Sunday, November 13, 2005

Jim Estill's 8 rules of Time

I study the use of time and how to maximize productivity and enjoyment from it. From these studies, I have come up with the following list of time rules:

1 - It is more important to have clear goals than to be efficient. It is more important to work on the right things than to work efficiently. I liken this to the person who wants to get to Sudbury so gets in their car and drives 150 Km/hour. Does he get there before the person who checks the map (direction) and drives less efficiently at say 100 KM/hour? Driving in the right direction is more important than driving fast. I call this Leadership before Management. Leadership is about direction, management is about efficiency. This is why I called my CD "Time Leadership".
2 - Energy use is more important than time use. I can get much more done if I have the right energy than if I just spend the time. Because of this, I work on things that give me energy (eg. exercise, working on things I am inspired by, avoiding things that drain my energy etc.). I also try to recognize when I am high energy and spend those time doing high productivity tasks.

3 - Know what you have to do. I am not referring to goals here, I am referring to specific tasks. Every course and book on time management talks about the "TO DO" list or some variation on it. Part of the reason for this list is to be able to prioritize (see 1). It also helps you to know your loading. One trick on a TO DO list is to put the first action to take to start on that item right on the list. Eg. If I am calling a vendor, I might need to get a briefing on the relationship as the first step.

4 - Learn to say NO - politely of course. If you know your goals and priorities (see 1), you will see what things you are being asked to do that infringes on them. Having a TO DO list helps you know if you have time (see 3).

5 - Learn tricks. For me, the best sources of tricks are from other people who are effective in their jobs. I also get them from books and audio programs. Some of the more effective tricks I use are:

- Do the worst thing first thing. I choose the one thing I am procrastinating on and spend 15 minutes on it first thing.

- I love the power of while. What can you do while you are working out or driving (of course first priority needs to me to drive safely).etc? Often the answer is audio books.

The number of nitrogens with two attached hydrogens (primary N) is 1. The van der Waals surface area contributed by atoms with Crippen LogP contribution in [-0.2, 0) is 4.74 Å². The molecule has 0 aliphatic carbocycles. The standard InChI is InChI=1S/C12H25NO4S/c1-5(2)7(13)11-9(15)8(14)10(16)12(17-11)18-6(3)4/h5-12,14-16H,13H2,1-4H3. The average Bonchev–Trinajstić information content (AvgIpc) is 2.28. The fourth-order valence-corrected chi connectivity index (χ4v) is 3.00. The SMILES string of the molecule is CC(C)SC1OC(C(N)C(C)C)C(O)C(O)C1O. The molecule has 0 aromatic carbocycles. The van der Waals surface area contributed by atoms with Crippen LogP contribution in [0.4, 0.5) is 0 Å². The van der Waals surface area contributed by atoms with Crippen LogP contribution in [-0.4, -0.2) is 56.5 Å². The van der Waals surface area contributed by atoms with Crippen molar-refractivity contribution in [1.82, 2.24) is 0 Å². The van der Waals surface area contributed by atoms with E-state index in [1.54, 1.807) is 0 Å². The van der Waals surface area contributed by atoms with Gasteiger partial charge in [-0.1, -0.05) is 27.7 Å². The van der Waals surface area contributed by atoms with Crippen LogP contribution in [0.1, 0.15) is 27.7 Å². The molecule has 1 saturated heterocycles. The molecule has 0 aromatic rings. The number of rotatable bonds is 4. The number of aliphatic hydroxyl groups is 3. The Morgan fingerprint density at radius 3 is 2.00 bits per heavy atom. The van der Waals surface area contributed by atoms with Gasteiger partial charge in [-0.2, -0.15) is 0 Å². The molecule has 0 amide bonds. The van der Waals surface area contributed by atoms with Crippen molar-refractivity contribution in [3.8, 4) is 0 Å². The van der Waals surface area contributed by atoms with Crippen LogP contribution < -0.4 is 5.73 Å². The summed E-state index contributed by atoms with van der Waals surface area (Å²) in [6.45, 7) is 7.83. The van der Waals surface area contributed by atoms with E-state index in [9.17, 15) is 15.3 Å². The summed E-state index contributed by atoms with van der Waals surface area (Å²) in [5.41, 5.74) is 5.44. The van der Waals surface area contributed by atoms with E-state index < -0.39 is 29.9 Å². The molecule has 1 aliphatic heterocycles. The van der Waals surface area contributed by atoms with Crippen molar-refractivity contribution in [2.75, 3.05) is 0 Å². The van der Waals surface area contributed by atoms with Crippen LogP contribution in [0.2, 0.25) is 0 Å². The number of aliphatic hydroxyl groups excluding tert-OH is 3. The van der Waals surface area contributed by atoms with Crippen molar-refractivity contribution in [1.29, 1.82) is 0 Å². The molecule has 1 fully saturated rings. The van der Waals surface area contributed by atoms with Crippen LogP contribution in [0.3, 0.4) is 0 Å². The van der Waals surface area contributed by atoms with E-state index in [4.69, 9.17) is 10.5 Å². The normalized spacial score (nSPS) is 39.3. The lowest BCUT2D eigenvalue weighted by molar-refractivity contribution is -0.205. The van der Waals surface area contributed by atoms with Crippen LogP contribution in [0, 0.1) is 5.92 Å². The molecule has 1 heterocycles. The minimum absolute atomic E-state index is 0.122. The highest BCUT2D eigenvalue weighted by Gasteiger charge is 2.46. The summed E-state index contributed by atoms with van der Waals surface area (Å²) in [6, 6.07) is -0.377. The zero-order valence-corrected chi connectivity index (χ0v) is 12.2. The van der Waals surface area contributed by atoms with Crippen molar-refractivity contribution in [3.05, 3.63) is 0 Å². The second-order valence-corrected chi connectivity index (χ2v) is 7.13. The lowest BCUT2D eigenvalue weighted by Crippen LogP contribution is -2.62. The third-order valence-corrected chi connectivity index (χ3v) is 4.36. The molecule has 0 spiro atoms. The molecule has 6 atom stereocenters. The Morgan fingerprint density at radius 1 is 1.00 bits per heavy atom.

-I love the power of focus. This conflicts with the previous tip but in some circumstances this is the best way to get things done. Focus only on the task you are working on at the time.

6 - Track how you spend your time. On the tracking sheet record what things give you energy and what things take energy (see 2). Determine how you think you should spend your day and from the time sheets figure out the changes you might want to make. One concept I have worked on is "The Perfect Day". What would be the elements of your perfect day?

7 - Get rid of your TV, or at least control your use of it. TV is North America's biggest time waster. I have nothing against entertainment but I think many people use TV as a time waster and do not get great entertainment or learning from it.

8 - Study time use. I have written many articles and published a CD (and before that an audio tape) on Time Management. Even though I have read 40-50 books on the topic, over 100 articles, listened to many audio programs and attended half a dozen time management courses, I always learn something new when I read a new one.

Finally, many people think I am too efficient or time focused. I do not deny that I am somewhat. However, good time use can also lead to a fuller life. Why not spend the time you need to spend effectively so you have more time to do other things you want to do?


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